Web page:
When the Wensum TR owners club announced a group trip to the Circuit Historique de Laon in France, my mechanic Paul and I decided to go along in his Range Rover as support/recovery. At this point (early Feb) the Range Rover (Nigel) was still in bits at the back of my workshop part way through restoration work. With 14 weeks to go I was confident it would be ready in time. With less than 4 weeks to go and Nigel still not having an Mot or tax and his new engine still not rebuilt, my confidence was shaky but holding out. Paul then decided to run with the old engine, Nigel became road legal once more and I breathed a huge sigh of relief. I should have known Paul better! Due to travel to Dover on Thursday afternoon, he decided at 2pm on Tuesday that the old engine will not make it and the new one must go in. Sometime after midnight, with engine in but still not running, I finally manage to convince Paul that we are both starving and exhausted and that we have a much better chance of success in the morning. Having spent the whole of Wednesday ironing out numerous problems, at 5.30pm we finally have Nigel running and I feel close to a nervous breakdown!
On Thursday AM, With Nigel's new engine having now covered a grand total of 30 miles, we concede that the rest of the 500 or so miles of running in will have to be covered on the way to France and we begin loading with tools and spares. At 8.30pm Paul finally arrives to pick me up but has already received a panic phone call from TR6 owner, Adrian, who is stranded on the side of the M20 awaiting the RAC with a suspected wheel bearing problem. We dash back to the workshop (not over 50mph though!) and as we don't have a bearing on the shelf, we resort to the next best thing and remove the entire hub from another TR6 I conveniently have lying around! Half way to Dover Adrian calls with the good news that problem is actually a misshapen tyre.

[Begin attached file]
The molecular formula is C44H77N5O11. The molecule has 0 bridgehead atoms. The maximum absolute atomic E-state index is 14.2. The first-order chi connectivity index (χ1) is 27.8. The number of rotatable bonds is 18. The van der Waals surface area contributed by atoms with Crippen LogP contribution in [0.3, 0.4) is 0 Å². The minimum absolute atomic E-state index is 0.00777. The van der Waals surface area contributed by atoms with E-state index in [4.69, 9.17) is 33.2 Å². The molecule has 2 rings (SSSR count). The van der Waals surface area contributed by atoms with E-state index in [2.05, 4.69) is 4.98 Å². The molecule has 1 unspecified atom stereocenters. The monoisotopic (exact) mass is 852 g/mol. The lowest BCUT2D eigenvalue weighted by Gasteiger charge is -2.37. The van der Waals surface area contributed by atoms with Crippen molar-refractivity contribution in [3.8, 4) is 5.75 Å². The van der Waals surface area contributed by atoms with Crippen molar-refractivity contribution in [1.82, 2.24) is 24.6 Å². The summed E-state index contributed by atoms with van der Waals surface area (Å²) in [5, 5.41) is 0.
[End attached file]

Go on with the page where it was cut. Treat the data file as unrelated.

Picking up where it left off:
We finally reach our hotel in Dover at 1.30am to discover that TR4 owner Mark has hit the curb on the way into the hotel and put his tracking out. As his ferry sails at 8am we suggest getting it fixed once he reaches Calais, and as our crossing is later, arrange to meet there. We arrive at French 'Fast Fit' garage and immediately suspect the problem to be more than merely tracking as both wheels are at bizarre angles. On closer inspection Paul discovers that the wishbone has been ripped away from the chassis, oops! If there is any chance of fixing it we will need a welder. As I am the nominated French speaker (I can order food and drink, ask for directions and make small amounts of polite conversation) Paul turns to me and says
'Can you ask if they have a welder we can borrow?'
'Slight problem there' I reply 'I have no idea how to say welder in French.'
Cue phrase books and dictionary, which rather unsurprisingly don't contain the information we need. Eventually, after much frantic miming, we manage to ascertain that the garage don't have welding equipment. We then spend the afternoon visiting various garages and have differing degrees of success in explaining our problem. At 3pm we have finally discovered that the word for welder in French is Souder and by 4pm have found a garage prepared to lend us their equipment but alas we are unable to realign the offending part so concede that Mark will have to complete the remainder of the journey with us. Leave TR4 at ferry port, finally arrive in Laon at 9.30pm, dump luggage and hit the bar! Remarkably, apart from a few minor repairs, most the rest of the trip passed relatively uneventfully. Paul and Nigel were well behaved, excepting an intermittent sticky tappet (Nigel not Paul) and as with all good trips, we consumed excesses of food and alcohol! The rally on the Sunday was an awesome experience, 500 classic cars from all over Europe gathered in the square and at the station and in the afternoon, hurtled around the closed street circuit. Exhilarating! Returning to the UK on the Monday evening we were greeted by torrential rain, (which seems as if it has been almost constant ever since!) poor Adrian with broken water pump and a long wait for the RAC to recover TR4. Luckily party member Dave had a water pump but not a gasket, (cue cardboard and scissors) and soon Adrian was on his way. An hour wait for recovery turned into three and we finally made Norfolk at 3am, damp, tired and exhausted —but we wouldn't have missed it for the world.
Next year we are planning to go to Le Mans and Paul has plans to restore and modify a classic Mini in my workshop for the trip. Can my nerves stand it? Cue the Valium!